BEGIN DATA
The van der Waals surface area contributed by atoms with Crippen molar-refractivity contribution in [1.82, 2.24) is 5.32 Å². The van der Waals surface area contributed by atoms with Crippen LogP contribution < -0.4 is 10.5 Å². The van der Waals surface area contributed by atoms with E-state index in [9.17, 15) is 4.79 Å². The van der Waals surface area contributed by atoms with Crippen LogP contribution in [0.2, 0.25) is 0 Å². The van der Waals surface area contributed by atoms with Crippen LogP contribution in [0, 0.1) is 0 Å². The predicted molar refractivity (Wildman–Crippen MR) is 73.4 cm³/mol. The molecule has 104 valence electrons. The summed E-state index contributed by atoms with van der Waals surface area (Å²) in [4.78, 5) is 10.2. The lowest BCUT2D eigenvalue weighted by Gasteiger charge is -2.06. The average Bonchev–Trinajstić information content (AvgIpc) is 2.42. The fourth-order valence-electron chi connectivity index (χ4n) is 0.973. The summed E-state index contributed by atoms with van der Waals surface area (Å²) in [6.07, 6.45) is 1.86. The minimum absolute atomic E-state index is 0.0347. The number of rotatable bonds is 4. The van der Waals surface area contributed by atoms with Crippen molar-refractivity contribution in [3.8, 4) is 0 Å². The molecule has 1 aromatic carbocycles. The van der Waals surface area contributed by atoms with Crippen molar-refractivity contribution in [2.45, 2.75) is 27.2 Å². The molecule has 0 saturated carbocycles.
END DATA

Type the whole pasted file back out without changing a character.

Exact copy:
The van der Waals surface area contributed by atoms with Crippen molar-refractivity contribution in [1.82, 2.24) is 5.32 Å². The van der Waals surface area contributed by atoms with Crippen LogP contribution < -0.4 is 10.5 Å². The van der Waals surface area contributed by atoms with E-state index in [9.17, 15) is 4.79 Å². The van der Waals surface area contributed by atoms with Crippen LogP contribution in [0.2, 0.25) is 0 Å². The van der Waals surface area contributed by atoms with Crippen LogP contribution in [0, 0.1) is 0 Å². The predicted molar refractivity (Wildman–Crippen MR) is 73.4 cm³/mol. The molecule has 104 valence electrons. The summed E-state index contributed by atoms with van der Waals surface area (Å²) in [4.78, 5) is 10.2. The lowest BCUT2D eigenvalue weighted by Gasteiger charge is -2.06. The average Bonchev–Trinajstić information content (AvgIpc) is 2.42. The fourth-order valence-electron chi connectivity index (χ4n) is 0.973. The summed E-state index contributed by atoms with van der Waals surface area (Å²) in [6.07, 6.45) is 1.86. The minimum absolute atomic E-state index is 0.0347. The number of rotatable bonds is 4. The van der Waals surface area contributed by atoms with Crippen molar-refractivity contribution in [3.8, 4) is 0 Å². The molecule has 1 aromatic carbocycles. The van der Waals surface area contributed by atoms with Crippen molar-refractivity contribution in [2.45, 2.75) is 27.2 Å². The molecule has 0 saturated carbocycles.